Frequently asked Questions

How many girls join College in SFC1?

In an average year between 40-45 girls join College; unsurprisingly competition for these places is fierce.

How many girls leave College after GCSE?

Not many: usually around a dozen or so. This might be for a variety of reasons.

How easy is it for girls to settle in?

In the Sixth Form settling in is made easier by the fact that all girls move to new houses after GCSE; in this way, established house groupings change in the Sixth From as every girl is starting in a new house with new staff and girls.

Should my daughter do IB or A Level?

This is question that is asked frequently and there is no simple answer. First of all, universities understand and respect both qualifications – there is no advantage in doing one over the other and our university offers bear this out.

Essentially it comes down to whether a girl likes the breadth of the IB and the global perspective which it offers or whether they wish to specialise in a specific area of interest in the Sixth Form. Both qualifications are excellent preparation for a wide range of vocational and non-vocational courses. It really needs to be judged on a case-by-case basis.

Who makes a good IB student?

Typically a good IB student is interested and open minded in their outlook and would prefer a more holistic approach to their Sixth Form study. It helps if they are well-organised and self-disciplined as there is an emphasis on independent study. They should also be interested in gaining a global perspective through their studies.

What do girls do if they don’t know what they want to study at university or do for a career?

Fortunately at College we have an excellent Professional Guidance Centre (PGC) which, besides its Head who advises on all aspects of post-College opportunities, has a Higher Education Manager, Careers and Work Experience Manager, US University Adviser and a dedicated member of staff who supports girls with interview technique. Through these advisers girls benefit from individual tailored advice on higher education and careers based on their interests and abilities.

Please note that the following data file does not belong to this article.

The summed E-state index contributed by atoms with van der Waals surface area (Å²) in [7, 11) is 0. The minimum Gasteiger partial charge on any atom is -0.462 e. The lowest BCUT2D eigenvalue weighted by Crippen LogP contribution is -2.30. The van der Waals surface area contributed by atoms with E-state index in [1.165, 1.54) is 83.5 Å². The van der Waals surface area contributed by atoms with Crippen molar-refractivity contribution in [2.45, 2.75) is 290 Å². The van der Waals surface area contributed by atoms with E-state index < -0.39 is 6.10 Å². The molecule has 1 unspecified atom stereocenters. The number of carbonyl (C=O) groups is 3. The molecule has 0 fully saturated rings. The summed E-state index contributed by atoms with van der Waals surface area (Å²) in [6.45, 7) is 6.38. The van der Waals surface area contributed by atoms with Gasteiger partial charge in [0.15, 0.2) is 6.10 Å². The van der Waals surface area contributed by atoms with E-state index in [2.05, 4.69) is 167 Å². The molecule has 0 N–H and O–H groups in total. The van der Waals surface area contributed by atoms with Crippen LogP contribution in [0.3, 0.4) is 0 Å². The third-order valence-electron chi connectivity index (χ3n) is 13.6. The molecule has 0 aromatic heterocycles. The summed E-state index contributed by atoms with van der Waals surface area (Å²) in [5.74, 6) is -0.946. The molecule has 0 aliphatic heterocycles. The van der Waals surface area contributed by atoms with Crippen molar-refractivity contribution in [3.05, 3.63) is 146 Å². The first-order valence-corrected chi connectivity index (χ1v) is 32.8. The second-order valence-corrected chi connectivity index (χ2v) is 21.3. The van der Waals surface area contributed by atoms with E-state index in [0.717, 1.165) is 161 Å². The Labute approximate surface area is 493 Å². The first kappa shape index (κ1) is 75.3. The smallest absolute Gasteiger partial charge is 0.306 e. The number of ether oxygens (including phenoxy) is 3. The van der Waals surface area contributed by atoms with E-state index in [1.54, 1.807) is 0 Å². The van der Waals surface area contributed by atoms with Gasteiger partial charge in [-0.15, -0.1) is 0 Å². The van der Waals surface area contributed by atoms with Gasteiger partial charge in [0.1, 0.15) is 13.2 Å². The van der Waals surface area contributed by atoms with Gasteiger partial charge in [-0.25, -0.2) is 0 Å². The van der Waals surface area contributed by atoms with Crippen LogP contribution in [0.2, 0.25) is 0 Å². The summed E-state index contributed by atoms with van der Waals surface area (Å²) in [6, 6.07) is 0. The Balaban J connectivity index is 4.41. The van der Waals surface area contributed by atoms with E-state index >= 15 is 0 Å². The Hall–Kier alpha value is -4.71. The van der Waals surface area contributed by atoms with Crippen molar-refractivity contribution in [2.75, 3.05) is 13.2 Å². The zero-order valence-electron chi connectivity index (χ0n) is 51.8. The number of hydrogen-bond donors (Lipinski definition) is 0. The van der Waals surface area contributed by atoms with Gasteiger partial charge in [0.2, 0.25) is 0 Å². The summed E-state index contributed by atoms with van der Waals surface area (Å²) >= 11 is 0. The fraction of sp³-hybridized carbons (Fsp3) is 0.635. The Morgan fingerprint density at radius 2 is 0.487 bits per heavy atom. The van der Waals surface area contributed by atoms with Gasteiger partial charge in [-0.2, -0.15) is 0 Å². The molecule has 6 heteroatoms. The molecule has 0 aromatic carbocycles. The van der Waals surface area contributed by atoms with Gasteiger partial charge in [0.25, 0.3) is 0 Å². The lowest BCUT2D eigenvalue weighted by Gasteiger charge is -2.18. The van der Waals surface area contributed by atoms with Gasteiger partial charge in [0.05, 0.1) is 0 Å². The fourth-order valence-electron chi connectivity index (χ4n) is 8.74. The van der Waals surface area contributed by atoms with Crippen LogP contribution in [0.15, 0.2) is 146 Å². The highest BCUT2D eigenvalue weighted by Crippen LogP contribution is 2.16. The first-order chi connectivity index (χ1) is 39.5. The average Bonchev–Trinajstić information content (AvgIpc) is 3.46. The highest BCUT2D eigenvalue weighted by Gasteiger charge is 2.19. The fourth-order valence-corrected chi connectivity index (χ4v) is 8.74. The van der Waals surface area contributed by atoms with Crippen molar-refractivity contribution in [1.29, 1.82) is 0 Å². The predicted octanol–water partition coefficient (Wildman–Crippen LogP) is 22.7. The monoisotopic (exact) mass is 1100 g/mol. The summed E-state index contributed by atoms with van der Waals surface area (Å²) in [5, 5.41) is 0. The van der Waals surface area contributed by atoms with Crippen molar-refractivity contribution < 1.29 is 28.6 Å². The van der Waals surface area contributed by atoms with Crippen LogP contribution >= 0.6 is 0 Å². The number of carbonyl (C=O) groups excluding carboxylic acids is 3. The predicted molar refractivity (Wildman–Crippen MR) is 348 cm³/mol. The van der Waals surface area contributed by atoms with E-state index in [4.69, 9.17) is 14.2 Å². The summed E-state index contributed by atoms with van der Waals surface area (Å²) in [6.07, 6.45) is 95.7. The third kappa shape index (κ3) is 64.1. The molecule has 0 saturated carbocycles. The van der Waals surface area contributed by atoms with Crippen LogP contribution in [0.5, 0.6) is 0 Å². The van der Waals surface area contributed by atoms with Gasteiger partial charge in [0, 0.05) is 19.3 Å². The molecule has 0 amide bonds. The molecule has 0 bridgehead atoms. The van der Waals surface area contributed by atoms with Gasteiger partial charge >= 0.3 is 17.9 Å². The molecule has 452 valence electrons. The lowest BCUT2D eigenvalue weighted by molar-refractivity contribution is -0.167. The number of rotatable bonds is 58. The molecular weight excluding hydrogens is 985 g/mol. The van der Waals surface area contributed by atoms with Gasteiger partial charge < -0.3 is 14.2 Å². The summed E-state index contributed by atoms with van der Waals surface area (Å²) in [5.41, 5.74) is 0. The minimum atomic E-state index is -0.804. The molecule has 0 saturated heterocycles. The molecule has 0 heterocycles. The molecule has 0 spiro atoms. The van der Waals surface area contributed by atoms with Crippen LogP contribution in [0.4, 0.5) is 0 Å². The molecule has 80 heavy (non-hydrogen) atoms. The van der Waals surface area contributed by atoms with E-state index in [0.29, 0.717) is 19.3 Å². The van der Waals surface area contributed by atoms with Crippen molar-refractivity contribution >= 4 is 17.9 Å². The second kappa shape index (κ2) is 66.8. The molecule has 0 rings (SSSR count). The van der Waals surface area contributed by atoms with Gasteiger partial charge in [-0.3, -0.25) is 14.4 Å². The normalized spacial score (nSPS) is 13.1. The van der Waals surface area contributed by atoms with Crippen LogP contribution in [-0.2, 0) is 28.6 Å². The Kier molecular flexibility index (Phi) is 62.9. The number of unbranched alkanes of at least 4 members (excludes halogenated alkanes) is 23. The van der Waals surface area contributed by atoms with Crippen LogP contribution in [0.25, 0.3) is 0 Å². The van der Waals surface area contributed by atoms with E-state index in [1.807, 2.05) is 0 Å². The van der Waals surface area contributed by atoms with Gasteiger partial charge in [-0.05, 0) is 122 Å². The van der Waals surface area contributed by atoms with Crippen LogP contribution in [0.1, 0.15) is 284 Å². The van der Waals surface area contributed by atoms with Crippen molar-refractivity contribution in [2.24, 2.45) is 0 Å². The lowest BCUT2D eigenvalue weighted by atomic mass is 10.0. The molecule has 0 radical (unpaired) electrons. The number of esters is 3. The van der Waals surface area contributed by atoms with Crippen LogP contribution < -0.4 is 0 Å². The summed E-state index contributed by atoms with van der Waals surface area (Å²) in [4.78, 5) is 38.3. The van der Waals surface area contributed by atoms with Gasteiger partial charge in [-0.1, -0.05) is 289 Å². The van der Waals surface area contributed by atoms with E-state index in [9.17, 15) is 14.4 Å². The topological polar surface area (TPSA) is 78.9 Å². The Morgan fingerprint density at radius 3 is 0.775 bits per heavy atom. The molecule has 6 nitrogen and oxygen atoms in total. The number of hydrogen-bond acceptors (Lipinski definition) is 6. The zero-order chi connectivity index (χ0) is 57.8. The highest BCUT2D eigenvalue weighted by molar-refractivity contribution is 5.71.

What support are girls given regarding university applications?

At the end of SFC1 girls are given subject mentors who advise them on their personal statements in conjunction with their tutors and advise on wide reading. Girls are given advice on their personal statements by their tutors, subject mentors and the Head of Sixth Form.

Departments run University Classes, helping girls to broaden their subject knowledge beyond the confines of the syllabus and to prepare those expecting interviews through suggested wider reading. The PGC offers an Interview Preparation Club to give girls interview practise. Girls who expect to be interviewed also have mock interviews conducted by external interviewers.

How is the Sixth Form different to Lower College and Upper College?

Sixth Form houses are very different to junior houses, with girls allowed more freedom. The vast majority of sixth-formers have their own rooms in houses, which offers them the challenge of managing their time and workload effectively. Girls are allowed into town on either Friday or Saturday nights and are at liberty to take ‘floating exeats’ at weekends, allowing them to visit friends or return home after school on Saturday mornings. Lessons are different too, with more emphasis placed on discussion and independent research.

Unlike lower down the College, Sixth Former girls will find periods during the day where they don’t have a timetabled lesson: these study periods offer girls the opportunity to work independently in the Library or to undertake research for lessons. Most girls who have attended College from eleven or thirteen find the Sixth Form a very different and refreshing environment, providing a bridge between the structure and discipline of school life and the independence of university life.